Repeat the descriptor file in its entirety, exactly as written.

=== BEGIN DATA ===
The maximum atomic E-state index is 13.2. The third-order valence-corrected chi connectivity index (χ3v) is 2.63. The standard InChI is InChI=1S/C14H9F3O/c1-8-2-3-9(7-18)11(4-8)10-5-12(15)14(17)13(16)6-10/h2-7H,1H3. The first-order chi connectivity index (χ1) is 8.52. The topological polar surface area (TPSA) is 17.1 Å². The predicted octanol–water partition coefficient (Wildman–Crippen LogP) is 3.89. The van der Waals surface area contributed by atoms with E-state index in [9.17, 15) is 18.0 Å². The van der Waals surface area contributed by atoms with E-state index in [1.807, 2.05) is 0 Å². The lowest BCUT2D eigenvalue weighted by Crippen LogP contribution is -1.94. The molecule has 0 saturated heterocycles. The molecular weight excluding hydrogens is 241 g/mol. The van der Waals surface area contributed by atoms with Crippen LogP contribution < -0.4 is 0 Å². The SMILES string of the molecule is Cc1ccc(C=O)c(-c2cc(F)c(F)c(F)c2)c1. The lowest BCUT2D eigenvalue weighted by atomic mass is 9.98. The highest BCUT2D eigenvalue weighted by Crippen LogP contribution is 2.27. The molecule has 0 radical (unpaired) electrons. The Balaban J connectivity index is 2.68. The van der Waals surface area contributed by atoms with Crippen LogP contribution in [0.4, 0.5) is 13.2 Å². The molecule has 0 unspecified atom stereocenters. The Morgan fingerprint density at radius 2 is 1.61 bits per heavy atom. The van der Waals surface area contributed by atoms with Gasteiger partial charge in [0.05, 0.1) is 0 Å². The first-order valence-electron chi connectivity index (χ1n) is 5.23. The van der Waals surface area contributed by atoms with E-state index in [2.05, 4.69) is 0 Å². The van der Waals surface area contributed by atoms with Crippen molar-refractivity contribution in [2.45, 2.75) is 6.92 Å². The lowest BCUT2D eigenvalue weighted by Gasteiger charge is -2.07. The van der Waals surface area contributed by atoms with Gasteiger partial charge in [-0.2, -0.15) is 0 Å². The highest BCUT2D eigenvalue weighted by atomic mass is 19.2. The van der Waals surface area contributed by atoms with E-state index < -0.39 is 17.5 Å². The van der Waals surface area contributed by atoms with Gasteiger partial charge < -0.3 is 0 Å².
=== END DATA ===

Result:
The maximum atomic E-state index is 13.2. The third-order valence-corrected chi connectivity index (χ3v) is 2.63. The standard InChI is InChI=1S/C14H9F3O/c1-8-2-3-9(7-18)11(4-8)10-5-12(15)14(17)13(16)6-10/h2-7H,1H3. The first-order chi connectivity index (χ1) is 8.52. The topological polar surface area (TPSA) is 17.1 Å². The predicted octanol–water partition coefficient (Wildman–Crippen LogP) is 3.89. The van der Waals surface area contributed by atoms with E-state index in [9.17, 15) is 18.0 Å². The van der Waals surface area contributed by atoms with E-state index in [1.807, 2.05) is 0 Å². The lowest BCUT2D eigenvalue weighted by Crippen LogP contribution is -1.94. The molecule has 0 saturated heterocycles. The molecular weight excluding hydrogens is 241 g/mol. The van der Waals surface area contributed by atoms with Crippen LogP contribution < -0.4 is 0 Å². The SMILES string of the molecule is Cc1ccc(C=O)c(-c2cc(F)c(F)c(F)c2)c1. The lowest BCUT2D eigenvalue weighted by atomic mass is 9.98. The highest BCUT2D eigenvalue weighted by Crippen LogP contribution is 2.27. The molecule has 0 radical (unpaired) electrons. The Balaban J connectivity index is 2.68. The van der Waals surface area contributed by atoms with Crippen LogP contribution in [0.4, 0.5) is 13.2 Å². The molecule has 0 unspecified atom stereocenters. The Morgan fingerprint density at radius 2 is 1.61 bits per heavy atom. The van der Waals surface area contributed by atoms with Gasteiger partial charge in [0.05, 0.1) is 0 Å². The first-order valence-electron chi connectivity index (χ1n) is 5.23. The van der Waals surface area contributed by atoms with E-state index in [2.05, 4.69) is 0 Å². The van der Waals surface area contributed by atoms with Crippen molar-refractivity contribution in [2.45, 2.75) is 6.92 Å². The lowest BCUT2D eigenvalue weighted by Gasteiger charge is -2.07. The van der Waals surface area contributed by atoms with Gasteiger partial charge in [-0.2, -0.15) is 0 Å². The highest BCUT2D eigenvalue weighted by atomic mass is 19.2. The van der Waals surface area contributed by atoms with E-state index < -0.39 is 17.5 Å². The van der Waals surface area contributed by atoms with Gasteiger partial charge < -0.3 is 0 Å².